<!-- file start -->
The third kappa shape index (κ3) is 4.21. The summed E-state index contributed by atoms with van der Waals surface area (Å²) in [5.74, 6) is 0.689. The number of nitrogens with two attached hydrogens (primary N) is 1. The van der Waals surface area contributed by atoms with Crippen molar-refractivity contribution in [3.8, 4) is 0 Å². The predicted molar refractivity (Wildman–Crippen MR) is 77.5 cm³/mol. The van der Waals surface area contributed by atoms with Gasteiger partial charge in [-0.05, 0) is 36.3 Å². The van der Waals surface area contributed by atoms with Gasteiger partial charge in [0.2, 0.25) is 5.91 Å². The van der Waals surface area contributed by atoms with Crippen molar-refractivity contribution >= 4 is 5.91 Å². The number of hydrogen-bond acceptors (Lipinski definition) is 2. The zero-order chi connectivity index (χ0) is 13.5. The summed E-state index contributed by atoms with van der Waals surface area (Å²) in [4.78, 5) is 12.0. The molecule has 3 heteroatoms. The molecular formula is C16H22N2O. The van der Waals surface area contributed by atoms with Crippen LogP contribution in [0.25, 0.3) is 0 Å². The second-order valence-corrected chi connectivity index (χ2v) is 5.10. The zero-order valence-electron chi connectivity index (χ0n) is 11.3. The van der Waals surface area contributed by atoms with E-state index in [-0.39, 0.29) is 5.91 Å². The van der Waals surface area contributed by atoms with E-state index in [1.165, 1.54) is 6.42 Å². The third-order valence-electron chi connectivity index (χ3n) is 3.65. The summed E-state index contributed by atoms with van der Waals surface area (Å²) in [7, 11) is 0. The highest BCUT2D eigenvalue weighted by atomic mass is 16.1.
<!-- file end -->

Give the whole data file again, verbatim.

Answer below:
The third kappa shape index (κ3) is 4.21. The summed E-state index contributed by atoms with van der Waals surface area (Å²) in [5.74, 6) is 0.689. The number of nitrogens with two attached hydrogens (primary N) is 1. The van der Waals surface area contributed by atoms with Crippen molar-refractivity contribution in [3.8, 4) is 0 Å². The predicted molar refractivity (Wildman–Crippen MR) is 77.5 cm³/mol. The van der Waals surface area contributed by atoms with Gasteiger partial charge in [-0.05, 0) is 36.3 Å². The van der Waals surface area contributed by atoms with Gasteiger partial charge in [0.2, 0.25) is 5.91 Å². The van der Waals surface area contributed by atoms with Crippen molar-refractivity contribution >= 4 is 5.91 Å². The number of hydrogen-bond acceptors (Lipinski definition) is 2. The zero-order chi connectivity index (χ0) is 13.5. The summed E-state index contributed by atoms with van der Waals surface area (Å²) in [4.78, 5) is 12.0. The molecule has 3 heteroatoms. The molecular formula is C16H22N2O. The van der Waals surface area contributed by atoms with Crippen LogP contribution in [0.25, 0.3) is 0 Å². The second-order valence-corrected chi connectivity index (χ2v) is 5.10. The zero-order valence-electron chi connectivity index (χ0n) is 11.3. The van der Waals surface area contributed by atoms with E-state index in [-0.39, 0.29) is 5.91 Å². The van der Waals surface area contributed by atoms with E-state index in [1.165, 1.54) is 6.42 Å². The third-order valence-electron chi connectivity index (χ3n) is 3.65. The summed E-state index contributed by atoms with van der Waals surface area (Å²) in [7, 11) is 0. The highest BCUT2D eigenvalue weighted by atomic mass is 16.1.